Although criminal defendants have the “right to adequate representation,” those
defendants “who do not have the means to hire their own lawyers have no cognizable
complaint so long as they are adequately represented by attorneys appointed by the
The Supreme Court has recognized a right to trial counsel of choice under the Sixth
Amendment. United States v. Gonzales-Lopez, 548 U.S. 140, 144 (2006) (“We have previously
held that an element of [the Sixth Amendment right to assistance of counsel] is the right of a
defendant who does not require appointed counsel to choose who will represent him.”). Any
right to appellate counsel of choice, if it were deemed to exist, is coextensive with the right to
trial counsel of choice, at best. See Caplin & Drysdale, Chartered v. United States, 491 U.S.
617, 628 (1989) (recognizing that “there is no . . . distinction between, or hierarchy among,
constitutional rights”). In any event, we only assume a right to appellate counsel of choice and
specifically do not decide that question here.
Although the Caplin & Drysdale defendant filed a motion to use the forfeited funds
prior to his conviction, he later entered into a plea agreement with the Government, and the
district court denied the motion as moot. 491 U.S. at 621.
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courts.” Id. A criminal defendant does, however, have the right to choose counsel that
he “can afford to hire, or who is willing to represent the defendant even though he is
without funds.” Id. at 624–25. The Court then held that the Sixth Amendment does not
require the release of forfeited funds to pay for trial counsel postconviction because “[a]
defendant has no Sixth Amendment right to spend another person’s money for services
rendered by an attorney, even if those funds are the only way that that defendant will be
able to retain the attorney of his choice.” Id. at 626. Because the defendant’s forfeited
property was connected to the crime, title to the forfeited property vested in the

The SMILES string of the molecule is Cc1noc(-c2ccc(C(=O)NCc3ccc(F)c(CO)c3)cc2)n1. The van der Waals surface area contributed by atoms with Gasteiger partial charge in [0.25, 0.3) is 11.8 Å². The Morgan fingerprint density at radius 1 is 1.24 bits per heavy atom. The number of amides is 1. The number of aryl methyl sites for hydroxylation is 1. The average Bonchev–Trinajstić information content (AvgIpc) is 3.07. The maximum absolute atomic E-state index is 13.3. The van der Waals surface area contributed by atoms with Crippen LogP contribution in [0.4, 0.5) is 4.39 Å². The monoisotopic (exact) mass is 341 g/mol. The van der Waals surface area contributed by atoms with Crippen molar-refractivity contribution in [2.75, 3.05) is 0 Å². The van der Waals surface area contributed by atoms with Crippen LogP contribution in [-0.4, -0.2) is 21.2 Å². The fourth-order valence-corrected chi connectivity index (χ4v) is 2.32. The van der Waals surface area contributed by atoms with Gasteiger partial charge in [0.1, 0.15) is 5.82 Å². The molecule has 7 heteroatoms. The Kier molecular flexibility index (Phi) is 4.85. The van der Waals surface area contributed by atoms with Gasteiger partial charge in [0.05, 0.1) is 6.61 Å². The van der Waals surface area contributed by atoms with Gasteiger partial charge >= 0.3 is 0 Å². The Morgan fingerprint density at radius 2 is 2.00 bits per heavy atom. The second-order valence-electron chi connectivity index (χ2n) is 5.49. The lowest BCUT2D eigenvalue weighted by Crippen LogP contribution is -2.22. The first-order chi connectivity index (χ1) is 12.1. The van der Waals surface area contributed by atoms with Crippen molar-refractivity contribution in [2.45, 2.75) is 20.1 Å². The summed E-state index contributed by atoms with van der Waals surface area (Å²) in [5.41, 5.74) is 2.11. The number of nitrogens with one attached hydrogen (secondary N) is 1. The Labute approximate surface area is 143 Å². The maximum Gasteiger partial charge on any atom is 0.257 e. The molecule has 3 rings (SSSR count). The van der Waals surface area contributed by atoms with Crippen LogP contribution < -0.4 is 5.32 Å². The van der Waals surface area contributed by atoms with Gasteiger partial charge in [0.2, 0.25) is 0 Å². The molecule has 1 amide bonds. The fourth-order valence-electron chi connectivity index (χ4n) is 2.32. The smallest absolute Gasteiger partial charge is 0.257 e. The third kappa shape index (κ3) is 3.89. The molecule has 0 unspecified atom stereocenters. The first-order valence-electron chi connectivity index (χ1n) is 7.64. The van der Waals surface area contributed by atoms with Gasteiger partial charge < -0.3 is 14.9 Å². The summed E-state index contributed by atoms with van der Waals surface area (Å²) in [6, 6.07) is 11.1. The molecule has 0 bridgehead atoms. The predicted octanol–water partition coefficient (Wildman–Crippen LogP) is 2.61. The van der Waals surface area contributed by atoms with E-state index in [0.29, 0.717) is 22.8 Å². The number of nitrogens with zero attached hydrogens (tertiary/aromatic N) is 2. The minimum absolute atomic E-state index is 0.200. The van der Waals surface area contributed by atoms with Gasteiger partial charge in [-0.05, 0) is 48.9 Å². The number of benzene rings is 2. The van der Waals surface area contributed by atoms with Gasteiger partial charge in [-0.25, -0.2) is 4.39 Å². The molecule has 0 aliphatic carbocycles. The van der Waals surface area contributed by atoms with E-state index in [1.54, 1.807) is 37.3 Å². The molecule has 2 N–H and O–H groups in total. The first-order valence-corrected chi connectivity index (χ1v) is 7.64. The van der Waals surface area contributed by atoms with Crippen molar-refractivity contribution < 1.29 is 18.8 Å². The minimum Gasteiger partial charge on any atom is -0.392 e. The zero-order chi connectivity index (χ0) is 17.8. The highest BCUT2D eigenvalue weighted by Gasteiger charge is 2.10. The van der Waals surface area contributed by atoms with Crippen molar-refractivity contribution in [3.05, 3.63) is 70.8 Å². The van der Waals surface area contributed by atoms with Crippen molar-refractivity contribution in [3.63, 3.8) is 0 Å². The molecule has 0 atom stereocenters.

Government “at the time of the criminal act giving rise to forfeiture.” Id. at 627. The
Supreme Court succinctly stated its holding as to the defendant’s Sixth Amendment
claim: “It is our view that there is a strong governmental interest in obtaining full
recovery of all forfeitable assets, an interest that overrides any Sixth Amendment interest
in permitting criminals to use assets adjudged forfeitable to pay for their defense.” Id. at
631. The Court “therefore reject[ed] petitioner’s claim of a Sixth Amendment right of
criminal defendants to use assets that are the Government’s—assets adjudged forfeitable,
as [the defendant’s] were—to pay attorneys’ fees, merely because those assets are in their
possession.” Id. at 632. The Court then dismissed the appellant’s Fifth Amendment
argument with little discussion, holding that, “[e]ven if . . . the Fifth Amendment
provides some added protection not encompassed in the Sixth Amendment’s more
specific provisions, we find petitioner’s claim based on the Fifth Amendment
unavailing.” Id. at 633.
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Subsequently, in Luis v. United States, 578 U.S. __, 136 S. Ct. 1083 (2016), the
Supreme Court resolved the question of whether the Government may freeze untainted
assets (i.e., those assets not connected to the crimes charged) pretrial that a defendant
needs to hire counsel of her choice. The Court answered that query in the negative. 9 In
doing so, the Court explained how the Sixth Amendment provides the “fundamental”
right to counsel of choice, id. at 1088–89, and rejected the Government’s “wish to